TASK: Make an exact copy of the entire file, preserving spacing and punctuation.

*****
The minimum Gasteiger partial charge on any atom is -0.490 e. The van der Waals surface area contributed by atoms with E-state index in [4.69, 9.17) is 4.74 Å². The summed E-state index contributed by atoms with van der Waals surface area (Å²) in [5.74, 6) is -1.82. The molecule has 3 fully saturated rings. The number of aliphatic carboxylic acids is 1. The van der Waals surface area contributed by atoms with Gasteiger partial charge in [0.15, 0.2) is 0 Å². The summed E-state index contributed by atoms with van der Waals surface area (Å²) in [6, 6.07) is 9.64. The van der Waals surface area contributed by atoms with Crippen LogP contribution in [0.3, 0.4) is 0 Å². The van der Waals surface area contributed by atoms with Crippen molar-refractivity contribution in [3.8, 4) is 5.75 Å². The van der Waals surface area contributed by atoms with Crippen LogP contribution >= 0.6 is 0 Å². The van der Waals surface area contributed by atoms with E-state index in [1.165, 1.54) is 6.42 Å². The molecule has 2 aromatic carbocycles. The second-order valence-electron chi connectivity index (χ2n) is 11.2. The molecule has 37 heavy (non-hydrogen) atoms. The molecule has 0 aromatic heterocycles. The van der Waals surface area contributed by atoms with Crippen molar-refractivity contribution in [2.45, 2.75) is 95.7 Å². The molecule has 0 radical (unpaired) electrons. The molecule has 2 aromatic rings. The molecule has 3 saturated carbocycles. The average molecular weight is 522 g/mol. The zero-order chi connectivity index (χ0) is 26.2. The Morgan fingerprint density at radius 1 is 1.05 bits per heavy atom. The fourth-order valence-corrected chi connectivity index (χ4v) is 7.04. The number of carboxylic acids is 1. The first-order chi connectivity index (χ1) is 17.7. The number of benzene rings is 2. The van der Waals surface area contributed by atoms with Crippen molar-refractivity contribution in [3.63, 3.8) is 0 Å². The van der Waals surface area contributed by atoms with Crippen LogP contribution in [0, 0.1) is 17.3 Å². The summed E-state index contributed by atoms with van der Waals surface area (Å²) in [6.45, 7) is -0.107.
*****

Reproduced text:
The minimum Gasteiger partial charge on any atom is -0.490 e. The van der Waals surface area contributed by atoms with E-state index in [4.69, 9.17) is 4.74 Å². The summed E-state index contributed by atoms with van der Waals surface area (Å²) in [5.74, 6) is -1.82. The molecule has 3 fully saturated rings. The number of aliphatic carboxylic acids is 1. The van der Waals surface area contributed by atoms with Gasteiger partial charge in [0.15, 0.2) is 0 Å². The summed E-state index contributed by atoms with van der Waals surface area (Å²) in [6, 6.07) is 9.64. The van der Waals surface area contributed by atoms with Crippen LogP contribution in [0.3, 0.4) is 0 Å². The van der Waals surface area contributed by atoms with Crippen molar-refractivity contribution in [3.8, 4) is 5.75 Å². The van der Waals surface area contributed by atoms with Crippen LogP contribution >= 0.6 is 0 Å². The van der Waals surface area contributed by atoms with E-state index in [1.165, 1.54) is 6.42 Å². The molecule has 2 aromatic carbocycles. The second-order valence-electron chi connectivity index (χ2n) is 11.2. The molecule has 37 heavy (non-hydrogen) atoms. The molecule has 0 aromatic heterocycles. The van der Waals surface area contributed by atoms with Crippen molar-refractivity contribution in [2.45, 2.75) is 95.7 Å². The molecule has 0 radical (unpaired) electrons. The molecule has 2 aromatic rings. The molecule has 3 saturated carbocycles. The average molecular weight is 522 g/mol. The zero-order chi connectivity index (χ0) is 26.2. The Morgan fingerprint density at radius 1 is 1.05 bits per heavy atom. The fourth-order valence-corrected chi connectivity index (χ4v) is 7.04. The number of carboxylic acids is 1. The first-order chi connectivity index (χ1) is 17.7. The number of benzene rings is 2. The van der Waals surface area contributed by atoms with Crippen molar-refractivity contribution in [3.63, 3.8) is 0 Å². The van der Waals surface area contributed by atoms with Crippen LogP contribution in [0, 0.1) is 17.3 Å². The summed E-state index contributed by atoms with van der Waals surface area (Å²) in [6.45, 7) is -0.107.